As for churches, Russell started asking some of the 120 congregations in his district to reach out to the “drug house” or the home marked by repeated violence on their blocks.

Pastors began to buy in and started “prayer walks” through the neighborhoods. Slowly, perceptions about churches changed, and Russell began deploying prayer walks in some of the city’s most crime-ridden areas.

“What you began to see was a transformation in the community,” he said.

Russell said Batts wants him to start the same initiatives citywide, as well as focus on working with released or paroled prisoners returning to the community. Russell said Batts wants police to “serve” the community.

Four of the nine patrol districts will have new leadership. District commanders are the community's go-to source for everything going on in neighborhoods.

The Northeast District will be commanded by Maj. Richard Worley, with Darryl DeSousa becoming an area commander for the east side of the city. In a previously announced move, the Western District will be led by Maj. Robert Smith — who in 2008 received a six-figure settlement and public apology from the department after being wrongly charged administratively with a sex offense.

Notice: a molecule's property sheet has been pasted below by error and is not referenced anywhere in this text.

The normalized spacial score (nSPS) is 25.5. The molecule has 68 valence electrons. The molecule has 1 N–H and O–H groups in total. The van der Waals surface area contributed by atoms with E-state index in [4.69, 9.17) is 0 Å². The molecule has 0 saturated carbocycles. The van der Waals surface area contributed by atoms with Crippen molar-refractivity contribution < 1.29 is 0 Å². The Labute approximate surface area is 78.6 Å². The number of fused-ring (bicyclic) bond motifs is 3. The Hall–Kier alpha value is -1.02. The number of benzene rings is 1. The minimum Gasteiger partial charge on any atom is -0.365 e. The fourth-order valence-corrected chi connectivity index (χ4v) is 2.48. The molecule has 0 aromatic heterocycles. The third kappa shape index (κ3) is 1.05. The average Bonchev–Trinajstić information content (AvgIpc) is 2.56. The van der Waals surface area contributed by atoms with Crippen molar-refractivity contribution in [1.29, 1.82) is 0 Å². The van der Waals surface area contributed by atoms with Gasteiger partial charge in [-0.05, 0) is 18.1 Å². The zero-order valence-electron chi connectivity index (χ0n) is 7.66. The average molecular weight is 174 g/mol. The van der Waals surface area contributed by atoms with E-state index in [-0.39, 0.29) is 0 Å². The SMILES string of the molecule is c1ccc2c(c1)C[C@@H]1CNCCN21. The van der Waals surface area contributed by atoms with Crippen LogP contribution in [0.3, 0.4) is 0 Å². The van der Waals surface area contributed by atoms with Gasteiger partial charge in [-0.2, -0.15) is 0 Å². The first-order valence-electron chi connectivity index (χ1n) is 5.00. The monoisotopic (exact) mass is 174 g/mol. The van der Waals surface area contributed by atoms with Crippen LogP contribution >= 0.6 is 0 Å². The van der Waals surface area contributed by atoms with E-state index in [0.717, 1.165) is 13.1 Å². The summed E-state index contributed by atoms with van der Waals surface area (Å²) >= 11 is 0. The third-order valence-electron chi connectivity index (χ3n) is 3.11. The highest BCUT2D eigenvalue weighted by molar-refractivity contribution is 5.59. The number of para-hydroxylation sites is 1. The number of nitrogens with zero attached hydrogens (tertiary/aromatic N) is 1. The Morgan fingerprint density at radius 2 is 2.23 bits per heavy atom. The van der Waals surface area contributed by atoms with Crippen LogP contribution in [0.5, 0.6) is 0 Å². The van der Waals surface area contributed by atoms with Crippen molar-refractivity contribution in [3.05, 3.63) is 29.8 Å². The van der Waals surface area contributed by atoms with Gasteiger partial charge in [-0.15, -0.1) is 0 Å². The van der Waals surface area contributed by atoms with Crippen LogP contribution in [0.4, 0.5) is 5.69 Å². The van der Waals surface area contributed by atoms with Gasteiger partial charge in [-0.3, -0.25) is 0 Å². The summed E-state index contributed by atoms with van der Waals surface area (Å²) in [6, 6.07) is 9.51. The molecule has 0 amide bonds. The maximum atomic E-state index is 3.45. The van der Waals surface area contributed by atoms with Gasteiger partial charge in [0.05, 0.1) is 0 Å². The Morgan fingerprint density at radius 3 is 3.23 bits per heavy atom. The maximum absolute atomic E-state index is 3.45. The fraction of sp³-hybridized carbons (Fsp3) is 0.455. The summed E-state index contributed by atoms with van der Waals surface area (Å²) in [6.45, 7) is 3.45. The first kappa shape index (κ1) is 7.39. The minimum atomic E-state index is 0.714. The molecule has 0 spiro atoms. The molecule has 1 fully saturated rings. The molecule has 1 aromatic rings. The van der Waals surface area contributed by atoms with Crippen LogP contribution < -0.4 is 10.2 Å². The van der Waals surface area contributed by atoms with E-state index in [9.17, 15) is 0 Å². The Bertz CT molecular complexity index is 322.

Scott, the City Council member, said he was happy to see DeSousa and Russell move up. “In particular, Lt. Col. DeSousa and Lt. Col. Russell are two great moves — commanders that are not only well-respected in law enforcement but in the community.”

He also called Hyatt’s promotion a “perfect fit.”

In other moves, the former Central District commander, Dennis Smith, is being moved to the Criminal Investigations Division, where he will be in charge of district detectives, who investigate nonfatal shootings, stabbings and other serious crimes. Maj. Dan Lioi will assume control of the intelligence unit.

Baltimore Sun reporter Justin George contributed to this article.